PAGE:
Austin is commonly known for mild winters. But on February 12, a winter storm affected the state – in a week of cold. This has resulted in a statewide disaster with millions of Texas residents losing power or water, or both.
It is too early to state that all this is taken in the loss of life, property and economic activity. But it is clear that this is a disaster, and will continue to be devastating on many levels. Austin-area hospitals have also lost water this week, a sign of how bad things are.
Since last Thursday, my own house lost power and got it back several times. On 17 February, we lost the water with no idea when it will be restored. I think there are many worse than me, so I’ll turn you away from the mercy party, but it’s definitely been a humble experience. Boiling ice / ice for toilet water and rationing the bottled water we had left for fear of frozen / bursting pipes. At least we are warm for the last few days, because many people still do not have electricity.
Meanwhile, over the last few months (and years, actually), Austin has been making headlines for other news – namely the fact that so many tech companies, founders (ahem, elon) and investors either have their headquarters here (Oracle) Are running. Here are building important factories (Tesla) or offices (Apple, Google, Facebook) or thinking about relocating altogether.
The lack of state income tax has been a major draw, as well as housing / land / office prices being cheaper than those in the Bay Area. This is not new, but only with rapid epidemics has encouraged / forced more remote work.
Ironically, some of the things that have made the state more attractive to companies have also contributed to the crisis: some taxes mean less money for infrastructure, for one.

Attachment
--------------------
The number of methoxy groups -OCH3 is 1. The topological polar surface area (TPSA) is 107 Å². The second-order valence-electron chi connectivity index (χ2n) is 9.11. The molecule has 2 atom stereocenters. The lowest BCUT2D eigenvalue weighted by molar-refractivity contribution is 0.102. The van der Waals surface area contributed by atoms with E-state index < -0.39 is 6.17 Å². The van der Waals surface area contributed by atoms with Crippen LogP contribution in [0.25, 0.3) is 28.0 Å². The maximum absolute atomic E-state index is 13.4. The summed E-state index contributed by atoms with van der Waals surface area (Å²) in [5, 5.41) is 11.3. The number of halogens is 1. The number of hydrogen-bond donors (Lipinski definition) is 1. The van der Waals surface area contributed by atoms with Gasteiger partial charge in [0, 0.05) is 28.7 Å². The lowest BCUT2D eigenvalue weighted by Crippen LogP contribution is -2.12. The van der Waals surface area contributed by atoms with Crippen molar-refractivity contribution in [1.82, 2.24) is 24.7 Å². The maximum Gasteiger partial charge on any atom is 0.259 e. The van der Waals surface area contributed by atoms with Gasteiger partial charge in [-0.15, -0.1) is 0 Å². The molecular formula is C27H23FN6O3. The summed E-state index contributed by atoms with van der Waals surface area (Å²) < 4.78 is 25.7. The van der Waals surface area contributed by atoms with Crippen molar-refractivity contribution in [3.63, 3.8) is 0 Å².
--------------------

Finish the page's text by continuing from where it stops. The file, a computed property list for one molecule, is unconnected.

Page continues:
But it goes beyond that. Many other states have experienced freezing temperatures without the loss of electricity and water that Texas is currently experiencing. Washington Post as Reported earlier this weekSelecting the state in the glare of electricity led to “a financial structure for power generation” that provides no incentive for power plant operators to prepare for winter. In the name of deregulation and free markets, critics say, Texas has created an electric grid that emphasizes reliable service cheaply. “
Even Elon shared her disappointment on Twitter:
It is fair to say that Texas has attracted widespread criticism of dealing with this new crisis – both in terms of its preparedness and lack of mismanagement (Sen. Cruz, we’re looking at you). But are the events of the past week going to take the shine off Austin as a potential rehab destination for Tech and Investors? Will it deter people from wanting to move here? Isn’t it also ironic that because of the scorching summer temperatures some people who didn’t want to move here are now slamming the city / state for the effects of a major winter storm?
So I did what many other enterprising tech journalists can do in this situation, and took to Twitter. The results were very predictable – diverse and passionate on both sides.
The Austenites had several tweets that defended their city and praised how its residents have come together during the crises:
Then there were some people who lived here but were disappointed and disappointed:
There were also some tweets from others who said they were so shut down that they never thought about moving to Texas or were disappointed by the lack of preparation:
And there were others who do not live here, but ridiculed the notion that this was enough to keep people away, while others pointed out that natural disasters happen all the time:
Then there were those who jokingly said that the disaster was engineered as a ploy “to keep the people of California away”, or at least it could be:
I have been on the east, west and bay coasts. There are pluses and minuses for each. This possibility is enough of a deterrent to keep people away. but I Will It is said that the state should be more prepared when it decides to produce electricity. I am heartbroken for all the afflicted people in the city and state and for now, just want to get things back to “normal” as soon as possible only because the crisis we are dealing with is COVID-19 Is epidemic. We never thought that we would return to those days.
It is hoped here that the migration of technologies can create solutions that can help prevent similar disasters in the future.